At home, using the simulator, I had previously done some practice exams of 200 questions in about 3 hours each, but the truth is once you are in the real exam, you’re more careful about choosing the answers and doing calculations, and before you notice, time has flown by.
So, after my second break I still had 60 questions to answer and just 57 minutes left. That was the most fun part of the exam, because I was watching the timer more than the questions and I started answering questions very fast, not second guessing myself any more. Tic, toc, tic, toc…
When I finished answering all the questions, there were still 3 minutes left to review all my I'm not sure questions (there is a Review button that allows you to review the questions that you have previously marked), but I desisted from trying to do so, because I thought that it would be worse.
The final result
...0:00:03... 0:00:02.... 0:00:01.... Time’s up!
Click OK to continue… the screen becomes totally blank… your heart rate increase… and suddenly a long paragraph appears in the screen.
You start reading anxiously. Have I passed or not? What the hell is this? A customer satisfaction survey? God! Four hours suffering and now, instead of telling me if I have passed, I have to complete a survey??? Exactly. Sadly, before you can know the exam result, you must answer some 15 additional questions: What do you think about the test center? What do you think about the exam? Bla, bla, bla…
Click Next, click Next again… Last question, survey is finished. Click Finish to continue. Finally!! No, wait... a new message appears: Are you sure you want to continue? Click OK.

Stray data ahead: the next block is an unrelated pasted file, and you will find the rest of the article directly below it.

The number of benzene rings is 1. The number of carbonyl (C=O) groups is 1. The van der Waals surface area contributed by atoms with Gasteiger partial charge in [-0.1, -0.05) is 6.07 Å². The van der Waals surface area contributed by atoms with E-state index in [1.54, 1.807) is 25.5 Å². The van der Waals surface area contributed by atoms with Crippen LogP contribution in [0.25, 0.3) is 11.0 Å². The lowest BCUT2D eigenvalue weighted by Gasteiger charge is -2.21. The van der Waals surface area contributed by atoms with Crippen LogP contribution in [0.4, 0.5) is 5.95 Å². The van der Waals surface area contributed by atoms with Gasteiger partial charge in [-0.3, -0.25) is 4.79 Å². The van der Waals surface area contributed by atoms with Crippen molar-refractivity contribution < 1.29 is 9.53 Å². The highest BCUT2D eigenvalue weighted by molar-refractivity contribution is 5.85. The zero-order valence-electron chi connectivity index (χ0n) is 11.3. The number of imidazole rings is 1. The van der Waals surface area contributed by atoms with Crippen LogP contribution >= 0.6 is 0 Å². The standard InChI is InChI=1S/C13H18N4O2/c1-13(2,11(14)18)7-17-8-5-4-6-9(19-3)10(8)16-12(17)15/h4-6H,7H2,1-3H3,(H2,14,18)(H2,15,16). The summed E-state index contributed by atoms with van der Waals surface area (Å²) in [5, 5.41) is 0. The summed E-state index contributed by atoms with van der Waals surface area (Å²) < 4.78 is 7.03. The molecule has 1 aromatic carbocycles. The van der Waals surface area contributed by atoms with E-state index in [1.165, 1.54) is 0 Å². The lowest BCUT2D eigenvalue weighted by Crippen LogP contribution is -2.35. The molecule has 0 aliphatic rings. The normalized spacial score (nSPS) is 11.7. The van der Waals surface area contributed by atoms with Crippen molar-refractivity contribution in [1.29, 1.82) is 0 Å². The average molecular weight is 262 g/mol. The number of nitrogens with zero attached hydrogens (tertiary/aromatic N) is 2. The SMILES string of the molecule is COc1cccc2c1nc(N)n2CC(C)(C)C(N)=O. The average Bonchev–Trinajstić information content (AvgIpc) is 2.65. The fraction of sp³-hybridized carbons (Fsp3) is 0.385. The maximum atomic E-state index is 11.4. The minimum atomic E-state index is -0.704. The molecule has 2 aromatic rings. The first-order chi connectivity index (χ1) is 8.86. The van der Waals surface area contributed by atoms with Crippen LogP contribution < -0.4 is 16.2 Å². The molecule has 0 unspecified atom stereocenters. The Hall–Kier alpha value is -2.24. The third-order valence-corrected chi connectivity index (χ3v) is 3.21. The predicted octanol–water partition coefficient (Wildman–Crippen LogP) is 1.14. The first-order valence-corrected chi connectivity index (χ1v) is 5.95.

…new blank screen… I close my eyes, I don’t even want to look at it… a new paragraph pops up in the screen. At first glance, it’s not easy to know if you have passed or not. There is no green or red traffic light icon, there is not a big PASSED or FAILED anywhere. You still have to read this paragraph carefully to find out if you are a brand-new PMP!!
Finally there is one last screen where you can see a breakdown of your exam results classified by knowledge area, although there is no information about total correct/wrong answers.
The exam is over. You remove your earplugs, go out of the lab and pick up your belongings. They give you a sheet with the exam results and you leave.
Conclusion and advice
In general, the exam seemed more difficult than I was expecting, maybe because I had got used to the simulator and when you start to see questions that you have never seen before, it can make you a little bit nervous. You must go to the exam knowing that the questions will be similar to the ones in the simulator but not a single one will be exactly the same.
In my opinion, this exam is more than an extensive knowledge test, it’s also a physical and mental resistance test, and you have to be prepared for that. Before doing the real exam you should have done at least two 4 hours practice exams at home with the simulator, keeping track of time to better know how you are performing.
You must also take into consideration that at the beginning of the exam you are fresh and the answering time should be shorter, so you must be able to answer more than half the questions in the first two hours.
This was my PMP exam experience and how I got my certification. When I started studying, it seemed an overwhelming task, but if you plan your study calendar in advance (being realistic about the time you will be able to put into it), practice a lot with the simulator and keep yourself healthy to face the long 4 hour test, you will have done the most difficult part.
Good luck with your exam!